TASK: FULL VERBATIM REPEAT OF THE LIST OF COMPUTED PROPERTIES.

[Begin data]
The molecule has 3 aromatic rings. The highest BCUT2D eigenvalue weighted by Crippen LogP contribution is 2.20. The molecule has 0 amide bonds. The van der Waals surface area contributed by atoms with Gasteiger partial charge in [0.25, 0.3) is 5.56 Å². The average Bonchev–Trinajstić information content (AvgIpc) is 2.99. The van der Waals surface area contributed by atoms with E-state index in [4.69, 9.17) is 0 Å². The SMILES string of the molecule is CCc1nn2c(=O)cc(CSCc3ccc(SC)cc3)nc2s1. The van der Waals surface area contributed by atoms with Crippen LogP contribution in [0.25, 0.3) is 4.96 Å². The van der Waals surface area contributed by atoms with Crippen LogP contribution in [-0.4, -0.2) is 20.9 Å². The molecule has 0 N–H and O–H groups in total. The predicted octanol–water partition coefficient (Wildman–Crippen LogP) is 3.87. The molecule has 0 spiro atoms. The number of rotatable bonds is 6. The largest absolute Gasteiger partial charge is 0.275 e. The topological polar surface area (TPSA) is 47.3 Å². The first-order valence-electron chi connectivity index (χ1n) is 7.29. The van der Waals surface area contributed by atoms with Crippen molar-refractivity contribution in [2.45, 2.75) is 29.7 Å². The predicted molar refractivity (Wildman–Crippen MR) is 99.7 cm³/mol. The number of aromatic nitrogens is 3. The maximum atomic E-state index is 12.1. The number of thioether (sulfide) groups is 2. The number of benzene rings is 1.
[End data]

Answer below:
The molecule has 3 aromatic rings. The highest BCUT2D eigenvalue weighted by Crippen LogP contribution is 2.20. The molecule has 0 amide bonds. The van der Waals surface area contributed by atoms with Gasteiger partial charge in [0.25, 0.3) is 5.56 Å². The average Bonchev–Trinajstić information content (AvgIpc) is 2.99. The van der Waals surface area contributed by atoms with E-state index in [4.69, 9.17) is 0 Å². The SMILES string of the molecule is CCc1nn2c(=O)cc(CSCc3ccc(SC)cc3)nc2s1. The van der Waals surface area contributed by atoms with Crippen LogP contribution in [0.25, 0.3) is 4.96 Å². The van der Waals surface area contributed by atoms with Crippen LogP contribution in [-0.4, -0.2) is 20.9 Å². The molecule has 0 N–H and O–H groups in total. The predicted octanol–water partition coefficient (Wildman–Crippen LogP) is 3.87. The molecule has 0 spiro atoms. The number of rotatable bonds is 6. The largest absolute Gasteiger partial charge is 0.275 e. The topological polar surface area (TPSA) is 47.3 Å². The first-order valence-electron chi connectivity index (χ1n) is 7.29. The van der Waals surface area contributed by atoms with Crippen molar-refractivity contribution in [2.45, 2.75) is 29.7 Å². The predicted molar refractivity (Wildman–Crippen MR) is 99.7 cm³/mol. The number of aromatic nitrogens is 3. The maximum atomic E-state index is 12.1. The number of thioether (sulfide) groups is 2. The number of benzene rings is 1.